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Mexican-Texacan

by Mary Jane Garza

Summer in Texas is marked by one festival after another and the Alamo City holds a few that are well known and worth visiting. The annual Conjunto Festival in San Antonio, held every May, attracts fans and yes, bands from all over the world. Japan sends a group that sings their favorite polkas in Japanese, their accordion player can get down on the squeeze box just like the boys from the West Side.
After being moved to June from the scorching days of August, I finally boogied on down to the Texas Folklife Festival, also held in San Antonio. Now this is one big festival. It was great seeing so many different cultures represented. One was left with the overall feeling of being part of a world community.
One can't talk about San Antonio without mentioning "Fiesta", the annual Riverwalk festival and Water Parade that takes over downtown for several weekends in May. Elaborate parade floats glide down the river, shimmering with thousands of tiny lights. The Riverwalk also features numerous restaurants and nightclubs, offering a lively evening scene with music and dancing.
As the third largest city in Texas, San Antonio has a lot to offer besides festivals. It's missions, including the famous Alamo, have been restored to their early splendor: The Alamo, originally called San Antonio de Valero, was established in 1718 as a way-station between missions already existing in East Texas and Mexico. It was well over 100 years old when it became the focal point for the Battle of the Alamo. The Mission Trail, indicated by signs everywhere in the city, includes four still active chapels: the San Jose, San Juan, Concepcion, and the Espada. As the East Texas missions succumbed to drought, malaria and Fetch incursions, these four, along with the Alamo, were established along the San Antonio River in the 17th and 18th centuries. The chain represents the greatest concentration of Catholic missions in North America. Besides establishing agricultural and other vocational practices for the area's population, the chapels were also social and cultural centers.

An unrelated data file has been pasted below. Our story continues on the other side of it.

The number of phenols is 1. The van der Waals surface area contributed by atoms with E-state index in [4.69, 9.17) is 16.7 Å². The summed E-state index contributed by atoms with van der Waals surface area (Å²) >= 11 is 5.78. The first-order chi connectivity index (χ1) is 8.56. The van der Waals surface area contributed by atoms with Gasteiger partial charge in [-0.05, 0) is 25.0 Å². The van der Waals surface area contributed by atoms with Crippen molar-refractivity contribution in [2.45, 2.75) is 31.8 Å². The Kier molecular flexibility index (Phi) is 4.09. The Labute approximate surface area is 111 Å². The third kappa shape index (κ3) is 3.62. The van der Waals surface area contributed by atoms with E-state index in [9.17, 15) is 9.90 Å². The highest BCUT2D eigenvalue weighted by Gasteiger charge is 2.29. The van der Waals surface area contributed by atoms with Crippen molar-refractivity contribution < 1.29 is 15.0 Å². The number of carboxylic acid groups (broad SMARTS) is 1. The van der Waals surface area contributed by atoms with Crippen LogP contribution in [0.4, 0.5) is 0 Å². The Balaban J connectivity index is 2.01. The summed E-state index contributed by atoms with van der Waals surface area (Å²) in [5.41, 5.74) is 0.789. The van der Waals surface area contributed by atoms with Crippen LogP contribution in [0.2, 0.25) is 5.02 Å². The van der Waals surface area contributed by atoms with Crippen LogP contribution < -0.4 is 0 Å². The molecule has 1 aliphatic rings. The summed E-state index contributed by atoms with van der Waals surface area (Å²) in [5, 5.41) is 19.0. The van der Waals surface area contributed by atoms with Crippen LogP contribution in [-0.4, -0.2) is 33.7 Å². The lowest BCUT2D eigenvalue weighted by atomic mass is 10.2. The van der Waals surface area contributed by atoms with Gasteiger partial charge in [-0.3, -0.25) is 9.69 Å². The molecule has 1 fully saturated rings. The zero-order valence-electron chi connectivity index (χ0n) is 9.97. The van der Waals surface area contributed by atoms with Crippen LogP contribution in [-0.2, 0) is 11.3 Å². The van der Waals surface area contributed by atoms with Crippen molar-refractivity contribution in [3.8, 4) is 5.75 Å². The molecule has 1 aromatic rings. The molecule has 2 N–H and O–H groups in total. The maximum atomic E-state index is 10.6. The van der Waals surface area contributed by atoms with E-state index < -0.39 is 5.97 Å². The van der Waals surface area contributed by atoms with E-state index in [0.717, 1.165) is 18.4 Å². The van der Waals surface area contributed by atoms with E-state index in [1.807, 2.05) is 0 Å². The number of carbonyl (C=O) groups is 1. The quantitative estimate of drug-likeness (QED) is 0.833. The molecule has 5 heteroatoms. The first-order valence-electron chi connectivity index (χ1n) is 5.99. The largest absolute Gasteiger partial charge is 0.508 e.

One the most attractive of San Antonio missions, the church at Conception, looks much like it did more than 200 years ago. Although the colorful geometric designs that originally covered the building's exterior are not visible today, inside the paintings and architectural designs are complete.
Mission San Francisco de la Espada has been continuously holding mass since 1731. Located in south San Antonio, the peaceful and remote church evokes another era. Several of the structures have been preserved and some artifacts from the site are on display. Mission Espada features a very attractive chapel, along with an unusual door and stone entrance archway. The broken arch doorway has been the subject of much speculation, leaving visitors wondering if it was a builder mistake or the whimsy of the designer. Over the years, settlers who moved next to the mission created the barrio that has grown around the old fort. Many of the original families still live in the area. The 255 years old Espada Aqueduct, located near the mission, is also still in operation. It is one of the oldest arched Spanish aqueducts in the U.S.
San Antonio is also home to several museums. One is the San Antonio Museum of Art, which currently has artist Carmen Lomas Garza in one-woman exhibit. Her retrospective will be there trough August an then will continue down to the South Texas Museum of Art in Corpus Christi. Her works have been the subject of several best-selling children's books and have receive numerous awards. Carmen's works is based on our childhood in Kingsville, Texas.
Our ramblings in San Antonio will continue so look for future articles on galleries and local artists form Alamo City. Until then, stay cool and enjoy.

 

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